[Show abstract][Hide abstract] ABSTRACT: Bauxite deposits in the Usambara Mountains of north eastern Tanzania occur as remnants of residual deposits on two geomorphologically related plateaus of Mabughai-Mlomboza and Kidundai at Magamba in Lushoto, Usambara Mountains. The parent rocks for the deposits are mainly granulites and feldspathic gneisses of Neoproterozoic Mozambique belt. The plateaus represent a preserved Late Cretaceous–Lower Tertiary old land surface (African surface). Other parts of the Usambara Mountains and the neighbouring Pare Mountains are covered mostly by red–brown lateritic soils and impure reddish-brown kaolinitic clays. The bauxite deposits contain mainly Al2O3 (40–69 wt.%), Fe2O3 (3–10 wt.%), SiO2 (0.16–7 wt.%) and other elements occur in quantities not substantial to affect the quality or processing of the bauxite, and are attributed to the presence of relic minerals. Gibbsite makes up to 98 vol.% of the bauxite ore in special cases. Gibbsite is accompanied by goethite in the ore. Boehmite occurs in small amounts and is usually accompanied by hematite. Impurities include goethite, hematite, kaolinite, and minor relic quartz and microcline. Kaolinite is the sole clay mineral encountered in the bauxite ore, suggesting mature soil profiles and a development of the bauxite deposits on a well-drained peneplanation. Ore reserve estimates from the drilling data and surface geological mapping of the deposits yielded bauxite reserves of about 37 million tonnes.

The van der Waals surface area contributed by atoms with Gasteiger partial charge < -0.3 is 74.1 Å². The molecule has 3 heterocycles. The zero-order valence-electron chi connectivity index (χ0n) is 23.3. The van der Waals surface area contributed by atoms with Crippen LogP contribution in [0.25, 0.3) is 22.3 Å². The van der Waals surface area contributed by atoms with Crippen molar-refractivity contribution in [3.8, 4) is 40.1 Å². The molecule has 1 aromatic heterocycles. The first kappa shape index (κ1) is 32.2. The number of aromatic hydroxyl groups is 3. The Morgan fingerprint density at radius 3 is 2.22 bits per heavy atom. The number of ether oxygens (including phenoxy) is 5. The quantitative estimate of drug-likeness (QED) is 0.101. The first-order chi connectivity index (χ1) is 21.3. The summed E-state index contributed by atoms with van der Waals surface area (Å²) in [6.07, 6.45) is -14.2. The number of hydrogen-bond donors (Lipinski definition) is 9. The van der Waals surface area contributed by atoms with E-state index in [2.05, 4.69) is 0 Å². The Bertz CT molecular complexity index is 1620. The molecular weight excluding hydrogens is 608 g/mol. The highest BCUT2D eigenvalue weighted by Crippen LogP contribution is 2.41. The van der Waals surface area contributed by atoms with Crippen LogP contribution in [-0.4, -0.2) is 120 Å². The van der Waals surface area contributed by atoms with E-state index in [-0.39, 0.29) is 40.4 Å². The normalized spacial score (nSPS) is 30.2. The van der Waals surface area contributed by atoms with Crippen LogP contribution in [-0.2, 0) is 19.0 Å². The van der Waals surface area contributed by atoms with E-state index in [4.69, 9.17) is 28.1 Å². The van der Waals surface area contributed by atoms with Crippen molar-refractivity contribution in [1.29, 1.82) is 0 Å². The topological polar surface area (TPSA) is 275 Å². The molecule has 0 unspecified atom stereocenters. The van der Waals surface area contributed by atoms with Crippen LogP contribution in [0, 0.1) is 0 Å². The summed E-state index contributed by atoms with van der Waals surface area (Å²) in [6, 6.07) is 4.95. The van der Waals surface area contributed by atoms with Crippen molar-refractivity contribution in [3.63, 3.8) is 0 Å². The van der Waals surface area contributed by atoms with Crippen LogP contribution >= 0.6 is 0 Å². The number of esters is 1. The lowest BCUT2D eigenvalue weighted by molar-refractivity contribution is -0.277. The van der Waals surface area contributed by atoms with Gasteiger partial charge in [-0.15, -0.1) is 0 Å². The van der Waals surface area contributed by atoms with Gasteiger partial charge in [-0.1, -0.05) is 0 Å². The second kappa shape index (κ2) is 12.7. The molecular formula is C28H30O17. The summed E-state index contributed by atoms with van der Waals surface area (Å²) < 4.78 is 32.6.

[Show abstract][Hide abstract] ABSTRACT: Total mercury (THg) and methylmercury (MeHg) levels have been determined in fish species representing various tropic levels in four major hydroelectric reservoirs (Mtera, Kidatu, Hale-Pangani, Nyumba ya Mungu) located in two distinct geographical areas in Tanzania. The Mtera and Kidatu reservoirs are located along the Great Ruaha River drainage basin in the southern central part of the country while the other reservoirs are located within the Pangani River basin in the north eastern part of Tanzania. Fish mercury levels ranged from 5 to 143 μg/kg (mean 40 μg/kg wet weight) in the Mtera Reservoir, and from 7 to 119 μg/kg (mean 21 μg/kg) in the Kidatu Reservoir downstream of the Great Ruaha River. The lowest THg levels, in the range 1-10 μg/kg (mean 5 μg/kg), were found in fish from the Nyumba ya Mungu (NyM) Reservoir, which is one of the oldest reservoirs in the country. Fish mercury levels in the Pangani and Hale mini-reservoirs, downstream of the NyM Reservoir, were in the order of 3-263 μg/kg, with an average level of 21 μg/kg. These THg levels are among the lowest to be reported in freshwater fish from hydroelectric reservoirs. Approximately 56-100% of the total mercury in the fish was methylmercury. Herbivorous fish species contained lower THg levels than the piscivorous species; this was consistent with similar findings in other fish studies. In general the fish from the Tanzanian reservoirs contained very low mercury concentrations, and differed markedly from fish in hydroelectric reservoirs of similar age in temperate and other regions, which are reported to contain elevated mercury concentrations. The low levels of mercury in the fish correlated with low background concentrations of THg in sediment and flooded soil (mean 2-8 μg/kg dry weight) in the reservoir surroundings. This suggested a relatively clean reservoir environment that has not been significantly impacted by mercury contamination from natural or anthropogenic sources.